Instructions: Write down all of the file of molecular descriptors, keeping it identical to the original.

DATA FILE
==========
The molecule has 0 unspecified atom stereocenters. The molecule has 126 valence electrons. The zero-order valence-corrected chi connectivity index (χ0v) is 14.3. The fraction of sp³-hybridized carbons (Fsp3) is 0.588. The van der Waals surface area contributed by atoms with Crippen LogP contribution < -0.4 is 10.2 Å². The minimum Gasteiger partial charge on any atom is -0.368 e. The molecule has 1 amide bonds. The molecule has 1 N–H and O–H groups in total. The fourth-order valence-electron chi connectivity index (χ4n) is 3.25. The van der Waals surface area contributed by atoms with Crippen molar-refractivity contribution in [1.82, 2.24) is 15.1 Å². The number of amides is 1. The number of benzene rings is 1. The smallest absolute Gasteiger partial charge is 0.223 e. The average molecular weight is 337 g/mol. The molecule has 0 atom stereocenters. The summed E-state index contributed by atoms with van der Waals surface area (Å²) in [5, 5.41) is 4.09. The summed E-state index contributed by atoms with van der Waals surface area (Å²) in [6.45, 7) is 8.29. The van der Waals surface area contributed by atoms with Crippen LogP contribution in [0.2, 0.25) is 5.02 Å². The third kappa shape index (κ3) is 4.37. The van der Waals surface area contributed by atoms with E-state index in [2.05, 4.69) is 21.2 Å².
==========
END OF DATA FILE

The molecule has 0 unspecified atom stereocenters. The molecule has 126 valence electrons. The zero-order valence-corrected chi connectivity index (χ0v) is 14.3. The fraction of sp³-hybridized carbons (Fsp3) is 0.588. The van der Waals surface area contributed by atoms with Crippen LogP contribution < -0.4 is 10.2 Å². The minimum Gasteiger partial charge on any atom is -0.368 e. The molecule has 1 amide bonds. The molecule has 1 N–H and O–H groups in total. The fourth-order valence-electron chi connectivity index (χ4n) is 3.25. The van der Waals surface area contributed by atoms with Crippen molar-refractivity contribution in [1.82, 2.24) is 15.1 Å². The number of amides is 1. The number of benzene rings is 1. The smallest absolute Gasteiger partial charge is 0.223 e. The average molecular weight is 337 g/mol. The molecule has 0 atom stereocenters. The summed E-state index contributed by atoms with van der Waals surface area (Å²) in [5, 5.41) is 4.09. The summed E-state index contributed by atoms with van der Waals surface area (Å²) in [6.45, 7) is 8.29. The van der Waals surface area contributed by atoms with Crippen LogP contribution in [0.2, 0.25) is 5.02 Å². The third kappa shape index (κ3) is 4.37. The van der Waals surface area contributed by atoms with E-state index in [2.05, 4.69) is 21.2 Å².